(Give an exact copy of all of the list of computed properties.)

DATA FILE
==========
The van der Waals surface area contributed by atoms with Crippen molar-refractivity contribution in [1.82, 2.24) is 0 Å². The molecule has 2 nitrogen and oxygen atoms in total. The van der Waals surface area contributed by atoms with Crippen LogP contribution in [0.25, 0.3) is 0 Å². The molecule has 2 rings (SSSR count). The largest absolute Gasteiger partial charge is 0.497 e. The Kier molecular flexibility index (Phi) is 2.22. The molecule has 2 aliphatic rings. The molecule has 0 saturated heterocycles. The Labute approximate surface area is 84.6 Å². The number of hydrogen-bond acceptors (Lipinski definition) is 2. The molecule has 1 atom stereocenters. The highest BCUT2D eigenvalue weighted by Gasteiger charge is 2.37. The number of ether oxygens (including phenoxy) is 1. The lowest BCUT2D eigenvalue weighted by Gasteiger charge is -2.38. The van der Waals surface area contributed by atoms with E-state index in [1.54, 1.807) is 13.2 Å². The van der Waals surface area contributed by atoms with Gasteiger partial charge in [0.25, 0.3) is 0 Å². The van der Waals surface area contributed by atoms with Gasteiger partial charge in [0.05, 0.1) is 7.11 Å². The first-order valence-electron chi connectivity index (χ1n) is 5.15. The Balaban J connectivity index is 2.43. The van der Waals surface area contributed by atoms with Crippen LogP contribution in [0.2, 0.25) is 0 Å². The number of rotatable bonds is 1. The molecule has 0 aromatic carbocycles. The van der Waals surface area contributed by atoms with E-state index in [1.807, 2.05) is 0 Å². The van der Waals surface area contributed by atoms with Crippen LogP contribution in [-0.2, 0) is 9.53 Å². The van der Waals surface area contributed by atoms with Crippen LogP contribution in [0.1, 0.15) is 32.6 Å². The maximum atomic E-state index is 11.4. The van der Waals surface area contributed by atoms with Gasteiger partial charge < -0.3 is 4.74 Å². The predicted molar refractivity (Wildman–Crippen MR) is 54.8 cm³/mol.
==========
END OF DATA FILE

The van der Waals surface area contributed by atoms with Crippen molar-refractivity contribution in [1.82, 2.24) is 0 Å². The molecule has 2 nitrogen and oxygen atoms in total. The van der Waals surface area contributed by atoms with Crippen LogP contribution in [0.25, 0.3) is 0 Å². The molecule has 2 rings (SSSR count). The largest absolute Gasteiger partial charge is 0.497 e. The Kier molecular flexibility index (Phi) is 2.22. The molecule has 2 aliphatic rings. The molecule has 0 saturated heterocycles. The Labute approximate surface area is 84.6 Å². The number of hydrogen-bond acceptors (Lipinski definition) is 2. The molecule has 1 atom stereocenters. The highest BCUT2D eigenvalue weighted by Gasteiger charge is 2.37. The number of ether oxygens (including phenoxy) is 1. The lowest BCUT2D eigenvalue weighted by Gasteiger charge is -2.38. The van der Waals surface area contributed by atoms with E-state index in [1.54, 1.807) is 13.2 Å². The van der Waals surface area contributed by atoms with Gasteiger partial charge in [0.25, 0.3) is 0 Å². The van der Waals surface area contributed by atoms with Gasteiger partial charge in [0.05, 0.1) is 7.11 Å². The first-order valence-electron chi connectivity index (χ1n) is 5.15. The Balaban J connectivity index is 2.43. The van der Waals surface area contributed by atoms with Crippen LogP contribution in [0.2, 0.25) is 0 Å². The number of rotatable bonds is 1. The molecule has 0 aromatic carbocycles. The van der Waals surface area contributed by atoms with E-state index in [1.807, 2.05) is 0 Å². The van der Waals surface area contributed by atoms with Crippen LogP contribution in [-0.2, 0) is 9.53 Å². The van der Waals surface area contributed by atoms with Crippen LogP contribution in [0.1, 0.15) is 32.6 Å². The maximum atomic E-state index is 11.4. The van der Waals surface area contributed by atoms with Gasteiger partial charge < -0.3 is 4.74 Å². The predicted molar refractivity (Wildman–Crippen MR) is 54.8 cm³/mol.